The Board issued a final judgment terminating the proceedings in InvenSense, Inc. v. STMicroelectronics, Inc., IPR2013-00241 (March 31, 2014), in veiw of the Settlement reached by the parties. The Board noted that the Petitioner had not yet responded to the motion to amend, and there were no other proceedings involving the patent.
Decisions Denying Extra Pages
Motion to Amend
Riverbed Technology Inc. v Silver Peak Systems, Inc., IPR2013-00402, Paper 24 (March 27, 2014) [5 extra pages in the Motion to Amend]
Riverbed Technology Inc. v Silver Peak Systems, Inc., IPR2013-00403, Paper 24 (March 27, 2014) [5 extra pages in the Motion to Amend]
Oracle Corporation v. Click-to-Call Technologies LP, IPR2013-00312, Paper 42 (March 27, 2014) [3 extra pages in the reply]
In Zodiac Pool Systems, Inc.v. Aqua Products, Inc., IPR2013-00159, Paper 51 (March 28, 2014), the Board allowed the patent owner to file a total of five pages to address the absense of secondary considerations raised by by Petitioner in its reply. The patent owner complained ot the Board that it was denied discovery on secondary considerations. The Board urged the parties to discusse further production, and after receiving additional documents the patent owner requested leave to file a surreply to discussse the commercial success of the ivnention, which the Board, granted.
Dorman Products, Inc. filed IPR2014-00555 against U.S. Patent No. D526429 on a Surface Configuration of Truck Headlamp.
In Toyota Motor Corporation v. American Vehicular Sciences LLC, IPR2013-00412, Paper 39 (March 28, 2014). The Board granted the parties joint motion to terminate in veiw of their settlement. The Board noted that the patent owner hat not yet filed its response, and found it appropiate to termiante the proceeding witout a written opinion, even though there was pending litigaiton invovling the patent and other parties who did not file their own Petition or attempt to joint the current inter partes review.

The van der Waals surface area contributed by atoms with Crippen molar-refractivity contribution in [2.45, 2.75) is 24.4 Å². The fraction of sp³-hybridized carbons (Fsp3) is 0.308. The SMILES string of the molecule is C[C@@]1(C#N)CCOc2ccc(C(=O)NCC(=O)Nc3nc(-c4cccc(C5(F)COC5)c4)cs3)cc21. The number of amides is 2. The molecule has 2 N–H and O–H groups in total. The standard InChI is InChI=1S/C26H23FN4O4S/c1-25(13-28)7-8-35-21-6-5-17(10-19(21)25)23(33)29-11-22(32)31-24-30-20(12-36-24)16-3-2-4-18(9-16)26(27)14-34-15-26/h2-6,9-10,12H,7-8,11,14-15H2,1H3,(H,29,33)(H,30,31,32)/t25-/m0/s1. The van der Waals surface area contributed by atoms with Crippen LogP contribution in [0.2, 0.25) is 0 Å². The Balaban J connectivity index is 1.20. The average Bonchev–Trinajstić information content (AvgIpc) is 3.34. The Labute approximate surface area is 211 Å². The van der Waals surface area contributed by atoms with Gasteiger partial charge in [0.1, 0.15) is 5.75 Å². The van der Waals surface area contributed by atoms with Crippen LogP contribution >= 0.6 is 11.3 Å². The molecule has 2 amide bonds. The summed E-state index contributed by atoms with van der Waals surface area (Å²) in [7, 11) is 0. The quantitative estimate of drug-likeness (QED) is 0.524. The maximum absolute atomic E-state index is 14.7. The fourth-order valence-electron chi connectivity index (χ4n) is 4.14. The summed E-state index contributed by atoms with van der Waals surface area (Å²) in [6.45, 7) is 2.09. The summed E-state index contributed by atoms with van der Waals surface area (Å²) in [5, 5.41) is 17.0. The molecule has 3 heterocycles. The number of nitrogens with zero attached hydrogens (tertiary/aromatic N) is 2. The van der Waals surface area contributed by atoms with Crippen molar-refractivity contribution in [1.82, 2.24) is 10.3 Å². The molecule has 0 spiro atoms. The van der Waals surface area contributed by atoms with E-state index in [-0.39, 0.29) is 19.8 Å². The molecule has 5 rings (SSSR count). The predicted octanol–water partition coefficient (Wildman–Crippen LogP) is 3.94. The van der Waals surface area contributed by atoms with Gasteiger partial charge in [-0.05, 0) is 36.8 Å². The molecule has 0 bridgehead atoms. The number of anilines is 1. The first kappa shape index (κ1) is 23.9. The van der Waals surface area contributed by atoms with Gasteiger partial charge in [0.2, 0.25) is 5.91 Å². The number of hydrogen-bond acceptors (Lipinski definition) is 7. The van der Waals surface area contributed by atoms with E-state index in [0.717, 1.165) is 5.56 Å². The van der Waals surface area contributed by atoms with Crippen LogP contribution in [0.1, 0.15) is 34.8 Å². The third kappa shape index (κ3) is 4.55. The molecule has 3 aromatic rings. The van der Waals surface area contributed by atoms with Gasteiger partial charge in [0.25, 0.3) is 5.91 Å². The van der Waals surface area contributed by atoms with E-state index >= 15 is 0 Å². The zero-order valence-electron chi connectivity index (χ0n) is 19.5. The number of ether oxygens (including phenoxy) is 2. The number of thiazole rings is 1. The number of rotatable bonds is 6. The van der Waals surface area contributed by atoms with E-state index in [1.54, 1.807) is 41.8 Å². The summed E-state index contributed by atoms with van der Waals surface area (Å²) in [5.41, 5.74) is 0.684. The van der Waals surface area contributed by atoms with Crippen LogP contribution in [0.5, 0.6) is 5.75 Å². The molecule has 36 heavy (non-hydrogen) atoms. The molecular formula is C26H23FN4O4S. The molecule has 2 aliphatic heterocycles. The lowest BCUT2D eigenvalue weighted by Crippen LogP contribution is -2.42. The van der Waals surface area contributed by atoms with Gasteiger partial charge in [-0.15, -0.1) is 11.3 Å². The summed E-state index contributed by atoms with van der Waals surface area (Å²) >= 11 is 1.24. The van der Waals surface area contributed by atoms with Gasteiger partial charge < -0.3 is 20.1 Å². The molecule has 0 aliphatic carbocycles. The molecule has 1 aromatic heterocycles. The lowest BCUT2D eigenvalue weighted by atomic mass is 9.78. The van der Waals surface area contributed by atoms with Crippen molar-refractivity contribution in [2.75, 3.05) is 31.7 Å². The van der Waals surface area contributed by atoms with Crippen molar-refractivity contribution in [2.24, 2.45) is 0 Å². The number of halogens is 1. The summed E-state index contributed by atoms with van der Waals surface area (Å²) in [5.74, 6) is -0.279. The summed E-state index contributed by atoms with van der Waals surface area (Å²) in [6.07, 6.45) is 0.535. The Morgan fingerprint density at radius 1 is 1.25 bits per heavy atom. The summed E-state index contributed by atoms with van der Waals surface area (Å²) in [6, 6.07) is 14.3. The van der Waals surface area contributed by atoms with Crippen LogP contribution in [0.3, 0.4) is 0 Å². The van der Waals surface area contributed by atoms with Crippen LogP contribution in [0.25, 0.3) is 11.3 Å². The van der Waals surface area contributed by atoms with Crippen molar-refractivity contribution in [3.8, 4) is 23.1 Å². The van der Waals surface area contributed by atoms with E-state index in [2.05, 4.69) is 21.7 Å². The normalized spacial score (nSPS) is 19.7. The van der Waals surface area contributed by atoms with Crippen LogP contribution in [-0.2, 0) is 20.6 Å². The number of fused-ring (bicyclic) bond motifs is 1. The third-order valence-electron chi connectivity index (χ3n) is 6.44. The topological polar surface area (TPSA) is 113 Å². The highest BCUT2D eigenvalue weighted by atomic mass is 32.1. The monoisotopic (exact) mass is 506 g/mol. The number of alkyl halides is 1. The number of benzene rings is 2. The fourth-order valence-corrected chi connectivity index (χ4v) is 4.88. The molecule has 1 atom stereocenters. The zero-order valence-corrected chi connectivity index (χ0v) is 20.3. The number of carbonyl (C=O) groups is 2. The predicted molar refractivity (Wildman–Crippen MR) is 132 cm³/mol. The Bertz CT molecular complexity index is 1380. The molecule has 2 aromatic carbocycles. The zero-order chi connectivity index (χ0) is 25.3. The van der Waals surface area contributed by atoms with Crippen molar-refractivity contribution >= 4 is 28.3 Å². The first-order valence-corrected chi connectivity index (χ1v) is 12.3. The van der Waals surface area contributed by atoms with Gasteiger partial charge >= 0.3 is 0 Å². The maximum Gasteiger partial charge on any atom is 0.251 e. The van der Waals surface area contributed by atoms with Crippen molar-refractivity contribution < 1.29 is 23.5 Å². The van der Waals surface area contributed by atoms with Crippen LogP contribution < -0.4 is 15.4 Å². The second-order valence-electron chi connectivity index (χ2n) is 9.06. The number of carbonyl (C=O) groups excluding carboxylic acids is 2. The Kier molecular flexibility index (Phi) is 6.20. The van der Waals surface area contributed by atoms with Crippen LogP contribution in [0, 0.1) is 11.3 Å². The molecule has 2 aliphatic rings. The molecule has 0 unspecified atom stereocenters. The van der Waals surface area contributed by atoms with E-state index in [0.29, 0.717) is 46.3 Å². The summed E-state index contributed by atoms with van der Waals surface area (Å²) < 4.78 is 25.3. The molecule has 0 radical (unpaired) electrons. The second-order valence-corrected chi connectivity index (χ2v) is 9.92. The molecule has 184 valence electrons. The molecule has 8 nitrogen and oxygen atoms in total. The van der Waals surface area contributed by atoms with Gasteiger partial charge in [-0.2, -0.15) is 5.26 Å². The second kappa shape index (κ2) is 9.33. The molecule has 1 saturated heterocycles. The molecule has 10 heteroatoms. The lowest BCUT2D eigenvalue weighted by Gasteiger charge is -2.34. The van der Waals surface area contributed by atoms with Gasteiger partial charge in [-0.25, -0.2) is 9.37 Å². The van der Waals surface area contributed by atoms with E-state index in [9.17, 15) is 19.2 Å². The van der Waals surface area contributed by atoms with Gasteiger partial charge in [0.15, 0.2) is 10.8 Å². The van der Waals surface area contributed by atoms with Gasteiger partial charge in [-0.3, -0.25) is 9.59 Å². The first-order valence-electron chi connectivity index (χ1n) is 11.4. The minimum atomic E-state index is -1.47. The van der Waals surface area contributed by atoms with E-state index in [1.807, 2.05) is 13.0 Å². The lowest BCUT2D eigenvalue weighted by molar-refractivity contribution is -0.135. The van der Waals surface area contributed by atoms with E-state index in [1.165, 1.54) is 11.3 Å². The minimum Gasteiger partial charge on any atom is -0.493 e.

The Board instituted an IPR in Linvatec Corporation v. Bonutti Skeletal innovations LLC, 2013-00628, Paper 8 (March 28, 2014) as to claims 1 and 4–7 (all the challenged claims) of U.S. Patent No. 5,527,343.
In International Securities Exchange, LLC v. Chicago Board Options Exchange, Inc., CBM2013-00049, CBM2013-00050, and CBM2013-00051, Paper 19, (March 28, 2014), the Board declined to stay there covered business method reviews so that they might be synced up with three inter partes reviews. The Board noted that if the inter partes reviews weren’t instituted, alot of time would be wasted, and if they were instittued, the resulting schedule woudl make it difficult for the Board to render a final written decision within one year of the institution of the covered business method reviews.
In Callidus Software Inc. v. Versata Software, Inc., CBM2013-00052, Paper 26, CBM2013-00053, Paper 21, CBM2013-00054, Paper 24 (March 28, 2014), Petitioner sought to file supplemental infomration to challenge dependent claims not challenged in the Petitions. The Board determined that considering the supplemental information would not be in the interests-of-justice, because it would create a trial within a trial, requiring briefing by the Petitioner, an opposition by the Patent Owner, and a reply by Petitioner. Moreover, there would need to be time to allow for cross-examination of any witness providing testimony as to the issues raised. All of this would impact the current schedule, and would not lead to a just, speedy, and inexpensive proceeding pursuant to 37 C.F.R. § 42.1(b). The Board noted that Petitioner could still file new petitions raising the new issues.